Gas: too good to burn? - Brisbane - Grattan Institute

The sharp rise in Australia’s gas prices and the changes in the gas market will impact how we use gas. In the last few years network charges have driven up retail gas prices, and liquefied natural gas exports from Queensland are about to earn big export dollars. While price increases will flow through to Australian customers, both households and businesses, the economic benefits of the change will be overwhelmingly positive and provide an opportunity too good to miss. Panel members shared their views on what this considerable shift means for consumers, reflected on whether we could or should switch away from gas, and if indeed a situation could arise in which our gas is priced out of the market.


Professor Andrew Garnett is Director of the UQ Centre for Coal Seam Gas (as well as Director of the UQ CCS Program).  A former Shell and Schlumberger executive, Andrew has over 25 years’ world-wide experience with oil majors in conventional and unconventional hydrocarbon exploration, appraisal and development projects.  Prior to joining the University of Queensland, Andrew consulted widely on unconventional developments, most notably those with high GHG emissions footprints, and worked on the 500MW, 60 MT ZeroGen IGCC & CCS Project, as manager for Carbon Transport and Storage and ultimately as CEO and Project Director.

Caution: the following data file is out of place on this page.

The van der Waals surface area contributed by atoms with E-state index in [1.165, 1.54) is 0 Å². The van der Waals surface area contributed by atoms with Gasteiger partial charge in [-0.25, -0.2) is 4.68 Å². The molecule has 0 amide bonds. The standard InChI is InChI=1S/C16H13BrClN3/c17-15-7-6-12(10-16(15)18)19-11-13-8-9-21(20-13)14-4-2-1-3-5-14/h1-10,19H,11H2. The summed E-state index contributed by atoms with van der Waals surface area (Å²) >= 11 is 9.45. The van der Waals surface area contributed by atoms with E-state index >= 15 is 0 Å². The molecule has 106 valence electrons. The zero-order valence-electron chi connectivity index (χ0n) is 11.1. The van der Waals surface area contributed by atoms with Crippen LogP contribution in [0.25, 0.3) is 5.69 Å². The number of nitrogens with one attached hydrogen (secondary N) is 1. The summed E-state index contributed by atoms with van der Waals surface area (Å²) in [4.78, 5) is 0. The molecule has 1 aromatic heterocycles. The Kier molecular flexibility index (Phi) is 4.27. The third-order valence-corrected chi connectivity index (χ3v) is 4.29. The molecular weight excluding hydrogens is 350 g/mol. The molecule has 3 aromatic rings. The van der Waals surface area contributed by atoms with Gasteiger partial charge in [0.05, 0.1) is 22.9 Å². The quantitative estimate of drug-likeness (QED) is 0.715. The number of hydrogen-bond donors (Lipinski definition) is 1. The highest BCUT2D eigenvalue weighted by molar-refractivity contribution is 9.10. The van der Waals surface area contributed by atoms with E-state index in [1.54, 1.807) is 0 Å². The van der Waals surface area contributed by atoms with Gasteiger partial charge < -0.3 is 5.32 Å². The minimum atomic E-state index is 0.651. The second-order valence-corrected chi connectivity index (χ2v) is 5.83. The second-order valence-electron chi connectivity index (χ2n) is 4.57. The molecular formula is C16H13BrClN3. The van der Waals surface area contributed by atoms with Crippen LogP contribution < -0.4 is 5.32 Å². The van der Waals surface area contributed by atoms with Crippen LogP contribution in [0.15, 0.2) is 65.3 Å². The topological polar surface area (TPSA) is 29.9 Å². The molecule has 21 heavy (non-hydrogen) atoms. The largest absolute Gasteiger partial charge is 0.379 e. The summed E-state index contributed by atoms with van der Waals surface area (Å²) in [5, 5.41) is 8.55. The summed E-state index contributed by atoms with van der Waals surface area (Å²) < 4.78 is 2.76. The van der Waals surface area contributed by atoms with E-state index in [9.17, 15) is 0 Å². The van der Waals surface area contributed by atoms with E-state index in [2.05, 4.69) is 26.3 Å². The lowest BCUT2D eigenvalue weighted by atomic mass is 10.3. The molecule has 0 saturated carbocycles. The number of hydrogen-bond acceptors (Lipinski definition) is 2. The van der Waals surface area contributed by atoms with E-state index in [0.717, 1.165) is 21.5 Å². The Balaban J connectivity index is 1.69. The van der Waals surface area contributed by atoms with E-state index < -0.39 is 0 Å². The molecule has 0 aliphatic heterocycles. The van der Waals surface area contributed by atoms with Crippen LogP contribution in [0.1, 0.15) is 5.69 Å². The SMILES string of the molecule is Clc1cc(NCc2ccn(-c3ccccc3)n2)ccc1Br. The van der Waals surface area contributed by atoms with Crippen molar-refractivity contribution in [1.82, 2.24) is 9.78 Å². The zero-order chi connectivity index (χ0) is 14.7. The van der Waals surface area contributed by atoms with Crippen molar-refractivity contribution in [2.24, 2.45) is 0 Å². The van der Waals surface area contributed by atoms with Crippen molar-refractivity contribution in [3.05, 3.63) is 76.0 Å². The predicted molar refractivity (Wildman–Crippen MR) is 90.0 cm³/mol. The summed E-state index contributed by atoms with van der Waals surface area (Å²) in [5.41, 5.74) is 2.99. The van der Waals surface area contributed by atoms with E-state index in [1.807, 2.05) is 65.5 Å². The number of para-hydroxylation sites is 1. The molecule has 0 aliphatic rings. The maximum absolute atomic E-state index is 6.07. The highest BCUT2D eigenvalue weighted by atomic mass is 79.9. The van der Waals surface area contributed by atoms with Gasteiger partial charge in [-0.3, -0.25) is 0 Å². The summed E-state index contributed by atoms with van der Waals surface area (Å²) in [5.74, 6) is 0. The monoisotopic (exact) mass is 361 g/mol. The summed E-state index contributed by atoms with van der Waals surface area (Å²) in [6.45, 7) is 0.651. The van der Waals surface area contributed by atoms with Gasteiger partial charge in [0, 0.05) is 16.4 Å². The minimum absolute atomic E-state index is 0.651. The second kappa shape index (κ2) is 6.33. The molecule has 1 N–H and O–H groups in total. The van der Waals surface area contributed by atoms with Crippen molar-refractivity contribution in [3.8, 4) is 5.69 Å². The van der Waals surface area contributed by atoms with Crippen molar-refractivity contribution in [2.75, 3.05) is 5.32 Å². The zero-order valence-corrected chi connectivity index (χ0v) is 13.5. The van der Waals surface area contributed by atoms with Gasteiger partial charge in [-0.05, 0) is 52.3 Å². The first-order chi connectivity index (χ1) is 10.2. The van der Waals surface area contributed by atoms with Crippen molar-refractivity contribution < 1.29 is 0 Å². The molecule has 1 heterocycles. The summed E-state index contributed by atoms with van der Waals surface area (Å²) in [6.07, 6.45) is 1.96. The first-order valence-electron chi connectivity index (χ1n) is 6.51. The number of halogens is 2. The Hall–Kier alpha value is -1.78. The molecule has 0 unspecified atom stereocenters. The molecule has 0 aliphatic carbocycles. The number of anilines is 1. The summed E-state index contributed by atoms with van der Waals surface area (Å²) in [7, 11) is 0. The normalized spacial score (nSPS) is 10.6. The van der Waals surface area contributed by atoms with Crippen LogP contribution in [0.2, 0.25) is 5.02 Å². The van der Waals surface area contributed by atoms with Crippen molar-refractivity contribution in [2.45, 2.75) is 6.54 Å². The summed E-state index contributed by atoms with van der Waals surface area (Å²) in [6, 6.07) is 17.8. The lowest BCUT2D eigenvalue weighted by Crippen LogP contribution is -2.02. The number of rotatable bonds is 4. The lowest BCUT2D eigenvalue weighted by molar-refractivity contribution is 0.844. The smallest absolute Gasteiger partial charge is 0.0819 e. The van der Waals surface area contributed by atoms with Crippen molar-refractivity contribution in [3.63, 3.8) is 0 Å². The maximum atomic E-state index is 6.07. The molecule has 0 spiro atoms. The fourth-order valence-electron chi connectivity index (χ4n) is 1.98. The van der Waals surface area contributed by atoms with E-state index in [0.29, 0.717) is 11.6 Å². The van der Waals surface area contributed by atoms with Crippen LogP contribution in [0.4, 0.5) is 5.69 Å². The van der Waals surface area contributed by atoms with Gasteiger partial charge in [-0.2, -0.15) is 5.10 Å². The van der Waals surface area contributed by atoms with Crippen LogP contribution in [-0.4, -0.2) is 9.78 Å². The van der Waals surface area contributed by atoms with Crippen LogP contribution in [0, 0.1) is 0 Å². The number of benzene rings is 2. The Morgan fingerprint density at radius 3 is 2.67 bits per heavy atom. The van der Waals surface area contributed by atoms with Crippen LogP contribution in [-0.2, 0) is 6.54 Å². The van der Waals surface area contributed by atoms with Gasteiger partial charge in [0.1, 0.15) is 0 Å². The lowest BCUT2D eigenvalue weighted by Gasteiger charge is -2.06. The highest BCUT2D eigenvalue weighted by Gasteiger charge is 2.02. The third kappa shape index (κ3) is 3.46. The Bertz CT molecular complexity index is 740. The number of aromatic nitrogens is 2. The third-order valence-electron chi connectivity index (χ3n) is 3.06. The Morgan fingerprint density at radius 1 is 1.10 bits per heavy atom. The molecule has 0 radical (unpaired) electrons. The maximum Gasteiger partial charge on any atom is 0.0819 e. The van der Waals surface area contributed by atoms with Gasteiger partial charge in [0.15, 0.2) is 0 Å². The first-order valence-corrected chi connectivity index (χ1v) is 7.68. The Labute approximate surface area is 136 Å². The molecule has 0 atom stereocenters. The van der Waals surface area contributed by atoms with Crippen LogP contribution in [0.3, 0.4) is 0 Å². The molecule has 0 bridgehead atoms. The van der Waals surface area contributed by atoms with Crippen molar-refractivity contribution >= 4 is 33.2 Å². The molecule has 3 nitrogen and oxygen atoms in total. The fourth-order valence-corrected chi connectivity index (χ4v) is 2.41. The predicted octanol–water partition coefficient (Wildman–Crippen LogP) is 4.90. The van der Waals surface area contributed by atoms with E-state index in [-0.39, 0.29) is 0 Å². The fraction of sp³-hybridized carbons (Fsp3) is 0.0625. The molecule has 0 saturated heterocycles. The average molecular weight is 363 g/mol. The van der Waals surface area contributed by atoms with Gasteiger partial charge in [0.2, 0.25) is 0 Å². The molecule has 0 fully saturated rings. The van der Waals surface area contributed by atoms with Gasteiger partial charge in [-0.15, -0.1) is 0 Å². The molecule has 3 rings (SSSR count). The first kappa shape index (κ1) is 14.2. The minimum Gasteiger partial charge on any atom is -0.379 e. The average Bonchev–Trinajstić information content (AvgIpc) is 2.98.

Tony Wood is the Energy Program Director at Grattan Institute with deep experience in the energy sector. He worked at Origin Energy for 11 years, and was an adviser to the first Garnaut climate change review. Tony is also program director of Clean Energy Projects at the Clinton Foundation.

Mark Grenning has worked for Rio Tinto for 30 years, the last 18 years in roles associated with energy supply to operations covering many countries around the world. In his current role he is Rio Tinto’s global energy supply subject matter expert and leads a small team that advises the Group on energy supply issues from both a strategic and specific operational perspective. He is a Director and past Chairman of the Energy Users Association of Australia and has a long involvement in representing users’ interests in the governance structures and debates around electricity and gas markets in Australia.   

Tim O’Grady is General Manager of Public Policy at Origin Energy, responsible for developing and co-ordinating carbon, energy market and general policy positions across Origin’s portfolio of business interests. Tim has 25 years’ experience in the energy industry with senior positions in policy, strategy and wholesale and retail energy markets. A member of the board of the Energy Policy Institute of Australia, he holds degrees in engineering, mathematics and business.